The ‘poster child’ of sea‐level rise is a major misrepresentation of the actual risks to our growing coastal cities and unique coastal habitats, and damages the understanding of the changing risks associated with sea levels. Unfortunately, these provocative images often printed by the media alongside misleading headlines evoke a dramatic consequence of future sea‐level rise projections. The role of ice2sea is to deliver clear and understandable information to policy‐makers and the wider public on which to base opinions and future policies.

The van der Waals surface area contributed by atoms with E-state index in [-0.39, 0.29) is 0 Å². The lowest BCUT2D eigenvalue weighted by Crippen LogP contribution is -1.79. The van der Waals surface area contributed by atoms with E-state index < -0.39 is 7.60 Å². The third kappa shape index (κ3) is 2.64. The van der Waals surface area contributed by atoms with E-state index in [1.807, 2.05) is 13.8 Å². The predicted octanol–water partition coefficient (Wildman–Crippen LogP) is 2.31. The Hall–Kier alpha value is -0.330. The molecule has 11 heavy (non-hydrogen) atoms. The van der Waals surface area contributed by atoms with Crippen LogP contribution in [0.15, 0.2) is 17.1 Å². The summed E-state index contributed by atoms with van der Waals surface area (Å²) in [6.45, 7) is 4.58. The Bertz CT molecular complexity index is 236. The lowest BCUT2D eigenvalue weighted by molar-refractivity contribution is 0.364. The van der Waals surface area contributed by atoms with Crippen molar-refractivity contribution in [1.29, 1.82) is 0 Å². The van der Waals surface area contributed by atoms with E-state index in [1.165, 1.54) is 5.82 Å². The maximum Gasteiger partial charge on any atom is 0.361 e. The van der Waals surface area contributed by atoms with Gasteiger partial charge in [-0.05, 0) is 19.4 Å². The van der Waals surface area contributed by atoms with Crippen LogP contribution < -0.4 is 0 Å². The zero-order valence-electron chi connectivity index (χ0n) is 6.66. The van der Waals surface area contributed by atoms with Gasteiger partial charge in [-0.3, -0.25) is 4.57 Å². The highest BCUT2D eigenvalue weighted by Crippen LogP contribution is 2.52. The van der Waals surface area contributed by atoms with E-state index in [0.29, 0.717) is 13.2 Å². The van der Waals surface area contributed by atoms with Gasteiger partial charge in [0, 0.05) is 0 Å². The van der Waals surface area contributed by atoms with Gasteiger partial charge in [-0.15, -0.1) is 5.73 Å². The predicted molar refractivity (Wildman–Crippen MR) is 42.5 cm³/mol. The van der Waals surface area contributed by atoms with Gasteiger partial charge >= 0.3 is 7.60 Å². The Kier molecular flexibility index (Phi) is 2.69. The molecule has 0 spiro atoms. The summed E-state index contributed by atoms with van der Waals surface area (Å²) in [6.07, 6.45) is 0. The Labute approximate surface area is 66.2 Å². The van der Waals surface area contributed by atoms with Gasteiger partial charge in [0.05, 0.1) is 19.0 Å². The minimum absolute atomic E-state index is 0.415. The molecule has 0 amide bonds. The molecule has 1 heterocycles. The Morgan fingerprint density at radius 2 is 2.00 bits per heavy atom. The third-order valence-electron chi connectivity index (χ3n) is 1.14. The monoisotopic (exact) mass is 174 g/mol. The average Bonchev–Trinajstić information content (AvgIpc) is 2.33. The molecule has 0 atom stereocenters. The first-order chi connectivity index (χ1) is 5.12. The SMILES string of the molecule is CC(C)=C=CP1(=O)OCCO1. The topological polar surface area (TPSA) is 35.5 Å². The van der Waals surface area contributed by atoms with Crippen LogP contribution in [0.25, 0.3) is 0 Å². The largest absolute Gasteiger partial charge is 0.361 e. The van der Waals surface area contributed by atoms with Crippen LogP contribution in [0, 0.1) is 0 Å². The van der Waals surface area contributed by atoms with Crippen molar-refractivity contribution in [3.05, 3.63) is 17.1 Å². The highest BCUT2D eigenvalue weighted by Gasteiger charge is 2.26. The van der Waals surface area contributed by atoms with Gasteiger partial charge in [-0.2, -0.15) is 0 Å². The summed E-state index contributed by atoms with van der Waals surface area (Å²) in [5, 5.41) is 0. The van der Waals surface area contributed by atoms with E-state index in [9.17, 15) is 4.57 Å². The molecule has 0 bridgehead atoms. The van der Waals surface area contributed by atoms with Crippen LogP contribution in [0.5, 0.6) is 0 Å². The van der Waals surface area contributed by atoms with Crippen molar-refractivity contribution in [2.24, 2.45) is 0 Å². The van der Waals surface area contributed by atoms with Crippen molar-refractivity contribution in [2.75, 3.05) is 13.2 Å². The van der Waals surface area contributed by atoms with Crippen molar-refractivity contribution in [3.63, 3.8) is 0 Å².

Although considerable emphasis is placed on global sea‐level rise, sea level is not rising uniformly around the world; the highest rates of rise in recent years having been measured in the Pacific. However, Europe is currently seeing rates of sea‐level rise that are close to average (~3mm/yr). In Europe, some areas of coastline are still “rebounding” (rising) after the loss of the weight of European ice sheets around 20,000 years ago; others are subsiding. Areas of rebound will be less affected by sea‐level rise, while in areas that are subsiding, the effect of sea‐level rise is magnified. Along some of the coastlines around the North Sea and Baltic, coastlines prone to erosion, long‐term subsidence, and unusual storm surge characteristics make coastlines and coastal populations particularly vulnerable.